The Commission on Revenue Allocation has warned governors against ignoring and rubbishing audit reports while the Auditor-General has been told to avoid blanket condemnation of devolved units.
The warning comes after a number of governors trashed the auditor-general’s report for the financial year 2014-2015 that exposes massive financial irregularities in the counties.
The latest is Nairobi Governor Evans Kidero, who has said claims by the auditor that Sh20 billion cannot be unaccounted for were “impractical”.
Speaking at City Hall, commission chairman Micah Cheserem said the auditor-general’s report should indicate which funds had accounting errors or were stolen and where value for money was not provided.
“We cannot dismiss the auditor-general but we need to differentiate between accounting errors and documentation and cases where money has been lost and where the people did not get value for money,” Mr Cheserem said.
He said before the report is released, governors should be given an opportunity to respond to queries raised.
He noted that 80 per cent of cases that the auditor claims are misappropriated funds turn out to be accounting errors.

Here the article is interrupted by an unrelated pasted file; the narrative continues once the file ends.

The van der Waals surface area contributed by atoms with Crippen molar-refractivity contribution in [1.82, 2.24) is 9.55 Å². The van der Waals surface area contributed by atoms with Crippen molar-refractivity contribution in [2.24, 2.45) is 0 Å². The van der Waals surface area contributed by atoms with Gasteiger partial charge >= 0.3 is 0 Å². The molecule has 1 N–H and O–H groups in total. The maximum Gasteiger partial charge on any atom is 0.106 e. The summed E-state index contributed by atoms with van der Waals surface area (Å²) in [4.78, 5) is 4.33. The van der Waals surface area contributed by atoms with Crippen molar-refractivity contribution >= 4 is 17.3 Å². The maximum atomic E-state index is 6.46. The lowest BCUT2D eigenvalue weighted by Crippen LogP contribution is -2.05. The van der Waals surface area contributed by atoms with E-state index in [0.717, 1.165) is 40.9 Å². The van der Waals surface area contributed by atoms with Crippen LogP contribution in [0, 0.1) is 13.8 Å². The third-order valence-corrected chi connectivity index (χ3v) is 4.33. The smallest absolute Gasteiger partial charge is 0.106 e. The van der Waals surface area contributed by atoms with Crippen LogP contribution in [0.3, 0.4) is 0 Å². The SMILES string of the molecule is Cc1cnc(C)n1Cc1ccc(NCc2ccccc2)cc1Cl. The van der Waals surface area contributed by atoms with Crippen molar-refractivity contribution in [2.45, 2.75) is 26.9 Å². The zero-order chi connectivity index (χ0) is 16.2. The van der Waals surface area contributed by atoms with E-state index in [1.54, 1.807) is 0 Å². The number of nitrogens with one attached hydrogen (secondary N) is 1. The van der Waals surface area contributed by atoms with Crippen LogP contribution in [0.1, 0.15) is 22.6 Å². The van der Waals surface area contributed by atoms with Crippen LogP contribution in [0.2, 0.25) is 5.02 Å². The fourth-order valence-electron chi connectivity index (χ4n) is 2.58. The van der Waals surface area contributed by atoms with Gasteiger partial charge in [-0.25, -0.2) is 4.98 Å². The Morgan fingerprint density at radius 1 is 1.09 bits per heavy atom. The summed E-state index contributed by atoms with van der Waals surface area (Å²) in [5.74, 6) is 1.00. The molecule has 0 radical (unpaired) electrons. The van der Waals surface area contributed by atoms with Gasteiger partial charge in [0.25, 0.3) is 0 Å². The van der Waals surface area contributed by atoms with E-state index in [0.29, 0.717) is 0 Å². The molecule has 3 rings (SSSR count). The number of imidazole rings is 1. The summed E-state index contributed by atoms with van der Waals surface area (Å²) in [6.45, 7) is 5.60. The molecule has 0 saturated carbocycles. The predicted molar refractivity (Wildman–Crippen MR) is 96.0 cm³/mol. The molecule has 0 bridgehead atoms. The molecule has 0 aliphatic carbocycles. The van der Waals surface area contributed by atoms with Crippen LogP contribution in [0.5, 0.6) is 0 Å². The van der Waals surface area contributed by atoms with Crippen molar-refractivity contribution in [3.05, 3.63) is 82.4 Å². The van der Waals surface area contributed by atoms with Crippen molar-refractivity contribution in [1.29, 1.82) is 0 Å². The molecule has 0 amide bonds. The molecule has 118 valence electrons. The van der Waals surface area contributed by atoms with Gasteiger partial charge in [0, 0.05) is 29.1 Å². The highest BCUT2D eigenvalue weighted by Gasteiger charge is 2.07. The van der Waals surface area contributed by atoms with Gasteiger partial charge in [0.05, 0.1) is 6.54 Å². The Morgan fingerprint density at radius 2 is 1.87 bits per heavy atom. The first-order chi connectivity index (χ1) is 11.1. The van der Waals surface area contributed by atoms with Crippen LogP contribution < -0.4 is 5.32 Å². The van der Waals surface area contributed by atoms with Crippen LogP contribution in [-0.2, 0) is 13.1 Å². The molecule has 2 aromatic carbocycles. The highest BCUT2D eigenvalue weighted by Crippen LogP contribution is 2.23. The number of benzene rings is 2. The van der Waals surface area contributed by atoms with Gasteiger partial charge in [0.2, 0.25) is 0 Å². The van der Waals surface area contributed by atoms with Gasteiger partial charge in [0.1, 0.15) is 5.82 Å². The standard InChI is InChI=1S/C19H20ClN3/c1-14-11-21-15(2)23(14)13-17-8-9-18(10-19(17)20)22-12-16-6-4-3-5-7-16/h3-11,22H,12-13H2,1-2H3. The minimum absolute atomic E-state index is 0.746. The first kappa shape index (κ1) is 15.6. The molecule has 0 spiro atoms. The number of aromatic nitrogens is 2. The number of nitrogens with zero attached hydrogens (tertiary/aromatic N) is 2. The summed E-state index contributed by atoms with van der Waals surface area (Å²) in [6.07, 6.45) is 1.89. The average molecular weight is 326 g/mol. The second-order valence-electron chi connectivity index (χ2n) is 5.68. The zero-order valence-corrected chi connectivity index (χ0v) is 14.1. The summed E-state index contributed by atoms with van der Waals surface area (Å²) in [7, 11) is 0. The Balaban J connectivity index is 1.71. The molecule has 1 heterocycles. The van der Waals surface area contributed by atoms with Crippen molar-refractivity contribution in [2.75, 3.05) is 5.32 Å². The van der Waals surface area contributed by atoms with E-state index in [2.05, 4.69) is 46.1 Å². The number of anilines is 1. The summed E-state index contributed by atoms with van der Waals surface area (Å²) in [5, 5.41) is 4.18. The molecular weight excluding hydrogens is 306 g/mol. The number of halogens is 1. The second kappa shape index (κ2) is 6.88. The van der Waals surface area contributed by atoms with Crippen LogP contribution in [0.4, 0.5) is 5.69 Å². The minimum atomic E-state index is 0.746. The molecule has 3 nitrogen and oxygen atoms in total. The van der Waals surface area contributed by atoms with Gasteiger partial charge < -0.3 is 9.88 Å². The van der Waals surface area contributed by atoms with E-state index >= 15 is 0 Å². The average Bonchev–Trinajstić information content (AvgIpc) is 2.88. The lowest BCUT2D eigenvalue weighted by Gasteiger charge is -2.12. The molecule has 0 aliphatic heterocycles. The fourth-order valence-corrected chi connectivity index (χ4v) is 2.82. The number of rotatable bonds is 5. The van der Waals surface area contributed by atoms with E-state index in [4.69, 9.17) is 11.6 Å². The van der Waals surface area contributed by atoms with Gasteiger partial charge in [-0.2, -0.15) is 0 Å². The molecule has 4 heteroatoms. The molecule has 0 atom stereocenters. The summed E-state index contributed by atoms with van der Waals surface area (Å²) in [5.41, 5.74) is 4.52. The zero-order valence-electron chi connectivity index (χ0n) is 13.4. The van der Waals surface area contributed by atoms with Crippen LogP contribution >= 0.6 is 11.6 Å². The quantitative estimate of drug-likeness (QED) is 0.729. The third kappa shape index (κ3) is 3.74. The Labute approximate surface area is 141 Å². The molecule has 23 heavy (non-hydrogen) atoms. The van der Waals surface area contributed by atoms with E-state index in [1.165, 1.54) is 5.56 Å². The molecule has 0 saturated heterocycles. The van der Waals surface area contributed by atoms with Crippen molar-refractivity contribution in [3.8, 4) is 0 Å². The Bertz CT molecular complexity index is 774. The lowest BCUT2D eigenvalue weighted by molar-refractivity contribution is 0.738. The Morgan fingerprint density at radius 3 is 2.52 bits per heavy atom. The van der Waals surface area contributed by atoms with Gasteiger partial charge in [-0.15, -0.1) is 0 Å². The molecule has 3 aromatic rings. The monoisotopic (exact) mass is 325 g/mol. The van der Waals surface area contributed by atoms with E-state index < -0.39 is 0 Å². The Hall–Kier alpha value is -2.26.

“Kenyans will start ignoring these reports because they don’t tell us what has been genuinely lost so that the people involved are charged in court,” he said.
Mr Cheserem urged Kenyans not to make blanket accusations of corruption against counties, saying some of them like Moyale have been success stories.
On the Sh20 billion that the auditor says is unaccounted for in Nairobi, Mr Cheserem said he had not seen the report but found it amazing that so much could have been misappropriated when the county only received Sh23 billion in 2014/15.
“I am not saying that no money was lost. Corruption is real in both the county and national governments but we have to end it for devolution to work,” he said.
He said he had ordered a scrutiny of the report to determine genuine loss of money and accounting errors.
He said the county should, in the next five years, be able to raise funds through revenue collection instead of relying on the national government.
He revealed that his commission was working with the county government, the Treasury and World Bank to find ways of raising property rates to boost revenue.